Spencev.State

District Court of Appeal of Florida, Fifth DistrictMay 24, 1988
525 So. 2d 442 (Fla. Dist. Ct. App. 1988)

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No. 87-803.

April 14, 1988. Rehearing Denied May 24, 1988.

Appeal from the Circuit Court, Volusia County, William C. Johnson, Jr., J.

James B. Gibson, Public Defender and Brynn Newton, Asst. Public Defender, Daytona Beach, for appellant.

Robert A. Butterworth, Atty. Gen., Tallahassee and Pamela D. Cichon, Asst. Atty. Gen., Daytona Beach, for appellee.


Following the denial of his motion to suppress, which the parties agree is dispositive here, the defendant entered a plea of nolo contendere to one count of possession of cocaine. The trial court withheld adjudication and placed defendant on probation for 4 years. He appeals and we reverse.

The arresting officer, the only witness at the suppression hearing, testified that while on patrol at approximately 1:00 A.M. on the day in question, he pulled off the main road onto a narrow path which led to a cleared area adjacent to the Tomoka River where two or three cars could park. The trooper knew this area as one where people do drugs and that it sometimes is a "lover's lane." As he pulled his vehicle into the clearing, the trooper came head to head with a car parked with its headlights off and its interior light on. There were two couples in the car. He saw the right front passenger lean down as if to put something on the floorboard. The left rear passenger did likewise. The defendant, sitting in the driver's seat, did not move. The trooper got out of his car to see what the occupants were hiding and asked the occupants to step out of the vehicle.

After the occupants exited the car, the trooper looked into the car and was able to see a box, on top of which were a razor blade, two plastic packets of a white powdery substance and a short plastic straw. All four occupants of the car were then arrested. The trial court denied the motion to suppress on the ground that the entire episode was lawful as an encounter, and that even if there was a seizure, the movements of the passengers inside the car were sufficient to create reasonable suspicion, such as would authorize the brief seizure and further investigation.

The trial court relied upon State v. Smith, 477 So.2d 658 (Fla. 5th DCA 1985) in reaching its decision. In Smith this court found that the facts provided founded suspicion for a brief seizure. The officer saw two men near a dumpster sharing something out of a paper bag, but when he attempted to approach the men, they ran. This court found that after the men fled and were tracked down, the encounter was elevated to a brief seizure supported by founded suspicion. Smith is not analogous to the case before us.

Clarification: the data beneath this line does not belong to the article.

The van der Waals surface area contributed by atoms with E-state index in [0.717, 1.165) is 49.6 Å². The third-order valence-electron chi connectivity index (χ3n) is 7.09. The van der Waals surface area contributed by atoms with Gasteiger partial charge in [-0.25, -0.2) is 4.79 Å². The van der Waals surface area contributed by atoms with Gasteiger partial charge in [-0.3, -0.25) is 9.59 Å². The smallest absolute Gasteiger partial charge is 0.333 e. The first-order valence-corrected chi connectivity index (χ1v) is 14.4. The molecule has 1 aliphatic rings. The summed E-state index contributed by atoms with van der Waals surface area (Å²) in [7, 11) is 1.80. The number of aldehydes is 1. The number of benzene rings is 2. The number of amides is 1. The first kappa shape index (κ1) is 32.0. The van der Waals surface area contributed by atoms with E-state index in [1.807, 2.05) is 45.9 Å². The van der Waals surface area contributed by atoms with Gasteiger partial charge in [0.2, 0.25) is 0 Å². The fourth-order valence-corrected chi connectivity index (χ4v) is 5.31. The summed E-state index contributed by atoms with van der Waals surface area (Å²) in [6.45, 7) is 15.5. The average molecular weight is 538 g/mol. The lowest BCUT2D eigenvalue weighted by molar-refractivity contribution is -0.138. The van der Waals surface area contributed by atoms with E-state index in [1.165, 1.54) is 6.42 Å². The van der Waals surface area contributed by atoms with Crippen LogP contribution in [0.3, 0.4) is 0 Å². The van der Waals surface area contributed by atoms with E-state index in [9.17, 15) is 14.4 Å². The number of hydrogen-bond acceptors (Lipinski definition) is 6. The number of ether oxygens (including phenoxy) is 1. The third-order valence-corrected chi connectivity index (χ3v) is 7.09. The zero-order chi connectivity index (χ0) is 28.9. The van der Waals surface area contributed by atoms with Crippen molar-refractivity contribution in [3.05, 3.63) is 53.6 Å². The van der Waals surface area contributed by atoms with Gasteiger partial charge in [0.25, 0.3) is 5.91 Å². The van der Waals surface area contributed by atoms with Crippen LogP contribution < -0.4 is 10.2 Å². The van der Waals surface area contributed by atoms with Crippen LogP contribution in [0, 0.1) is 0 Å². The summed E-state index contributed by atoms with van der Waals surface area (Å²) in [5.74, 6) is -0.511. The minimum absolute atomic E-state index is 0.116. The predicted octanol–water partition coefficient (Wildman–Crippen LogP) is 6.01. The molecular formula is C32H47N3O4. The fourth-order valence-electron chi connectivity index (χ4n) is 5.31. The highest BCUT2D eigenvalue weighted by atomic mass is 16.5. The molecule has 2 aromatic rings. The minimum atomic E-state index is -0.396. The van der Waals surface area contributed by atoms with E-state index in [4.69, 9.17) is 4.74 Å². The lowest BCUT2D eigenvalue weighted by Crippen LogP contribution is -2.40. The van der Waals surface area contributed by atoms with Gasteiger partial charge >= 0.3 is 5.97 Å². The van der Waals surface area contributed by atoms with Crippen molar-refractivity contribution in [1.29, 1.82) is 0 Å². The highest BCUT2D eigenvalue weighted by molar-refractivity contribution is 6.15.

The trooper did not testify that he had any concern for his safety upon approaching the vehicle. His intent was simply to see what, if anything, the occupants were hiding under the seat. This was mere curiosity, not based on any articulable facts. To justify a temporary detention under section 901.151, the Florida Stop and Frisk Law, the officer is required to have a "founded suspicion" of criminal activity. This type of suspicion is one which is based upon the factual circumstances observed by the officer and interpreted in light of the officer's knowledge. State v. Hunt, 391 So.2d 760 (Fla. 5th DCA 1980). Mere or bare suspicion cannot support a detention.

There was nothing about the circumstances which would give the officer the "founded suspicion" required by law to detain the occupants of the automobile for further investigation. He testified that he had investigated other cars parked in the same area at other times and had found no sign of drugs. The parking area was also known as a "lover's lane," so it was not unusual for cars to be parked there, especially after dark. Therefore the detention was based on a brief observation of conduct which is at least equally consistent with non-criminal activity. See Carter v. State, 454 So.2d 739 (Fla. 2d DCA 1984). See also G.J.P. v. State, 469 So.2d 826 (Fla. 2d DCA 1985) (an officer who observes a car parked even in a high crime area and then sees one of the occupants make a quick movement may have his suspicions aroused, but he does not have the "founded suspicion" necessary to legally detain the person for the purpose of further investigation).

The order denying defendant's motion to suppress is

REVERSED.

SHARP, C.J., and COWART, J., concur.